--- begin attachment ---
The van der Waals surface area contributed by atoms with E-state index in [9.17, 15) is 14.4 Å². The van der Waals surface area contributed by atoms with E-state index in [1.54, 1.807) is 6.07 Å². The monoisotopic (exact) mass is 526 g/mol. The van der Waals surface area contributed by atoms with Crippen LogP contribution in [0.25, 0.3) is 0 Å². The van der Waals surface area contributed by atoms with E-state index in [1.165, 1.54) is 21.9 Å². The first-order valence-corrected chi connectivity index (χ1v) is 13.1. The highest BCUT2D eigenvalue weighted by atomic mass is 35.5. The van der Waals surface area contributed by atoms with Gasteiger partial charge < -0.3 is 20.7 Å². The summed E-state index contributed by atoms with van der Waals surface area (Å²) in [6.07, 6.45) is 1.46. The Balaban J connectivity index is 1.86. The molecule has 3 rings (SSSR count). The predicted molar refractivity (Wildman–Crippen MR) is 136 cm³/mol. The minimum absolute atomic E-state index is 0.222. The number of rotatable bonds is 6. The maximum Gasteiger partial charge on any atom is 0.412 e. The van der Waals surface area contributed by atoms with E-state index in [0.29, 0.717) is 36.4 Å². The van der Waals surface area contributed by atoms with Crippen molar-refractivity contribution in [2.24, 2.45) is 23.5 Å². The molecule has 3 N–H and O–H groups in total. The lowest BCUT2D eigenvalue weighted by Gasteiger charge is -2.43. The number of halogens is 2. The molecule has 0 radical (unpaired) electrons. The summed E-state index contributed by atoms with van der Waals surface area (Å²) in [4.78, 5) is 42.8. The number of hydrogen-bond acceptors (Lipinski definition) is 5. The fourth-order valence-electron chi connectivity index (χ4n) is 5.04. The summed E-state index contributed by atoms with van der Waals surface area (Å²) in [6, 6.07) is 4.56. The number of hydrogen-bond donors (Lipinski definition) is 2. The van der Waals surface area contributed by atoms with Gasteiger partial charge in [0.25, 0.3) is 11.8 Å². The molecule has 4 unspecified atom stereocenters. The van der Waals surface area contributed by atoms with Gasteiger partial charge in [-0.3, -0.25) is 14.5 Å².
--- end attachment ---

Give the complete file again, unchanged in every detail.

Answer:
The van der Waals surface area contributed by atoms with E-state index in [9.17, 15) is 14.4 Å². The van der Waals surface area contributed by atoms with E-state index in [1.54, 1.807) is 6.07 Å². The monoisotopic (exact) mass is 526 g/mol. The van der Waals surface area contributed by atoms with Crippen LogP contribution in [0.25, 0.3) is 0 Å². The van der Waals surface area contributed by atoms with E-state index in [1.165, 1.54) is 21.9 Å². The first-order valence-corrected chi connectivity index (χ1v) is 13.1. The highest BCUT2D eigenvalue weighted by atomic mass is 35.5. The van der Waals surface area contributed by atoms with Gasteiger partial charge < -0.3 is 20.7 Å². The summed E-state index contributed by atoms with van der Waals surface area (Å²) in [6.07, 6.45) is 1.46. The Balaban J connectivity index is 1.86. The molecule has 3 rings (SSSR count). The predicted molar refractivity (Wildman–Crippen MR) is 136 cm³/mol. The minimum absolute atomic E-state index is 0.222. The number of rotatable bonds is 6. The maximum Gasteiger partial charge on any atom is 0.412 e. The van der Waals surface area contributed by atoms with E-state index in [0.29, 0.717) is 36.4 Å². The van der Waals surface area contributed by atoms with Crippen molar-refractivity contribution in [2.24, 2.45) is 23.5 Å². The molecule has 3 N–H and O–H groups in total. The lowest BCUT2D eigenvalue weighted by Gasteiger charge is -2.43. The number of halogens is 2. The molecule has 0 radical (unpaired) electrons. The summed E-state index contributed by atoms with van der Waals surface area (Å²) in [4.78, 5) is 42.8. The number of hydrogen-bond acceptors (Lipinski definition) is 5. The fourth-order valence-electron chi connectivity index (χ4n) is 5.04. The summed E-state index contributed by atoms with van der Waals surface area (Å²) in [6, 6.07) is 4.56. The number of hydrogen-bond donors (Lipinski definition) is 2. The van der Waals surface area contributed by atoms with Gasteiger partial charge in [0.25, 0.3) is 11.8 Å². The molecule has 4 unspecified atom stereocenters. The van der Waals surface area contributed by atoms with Gasteiger partial charge in [-0.3, -0.25) is 14.5 Å².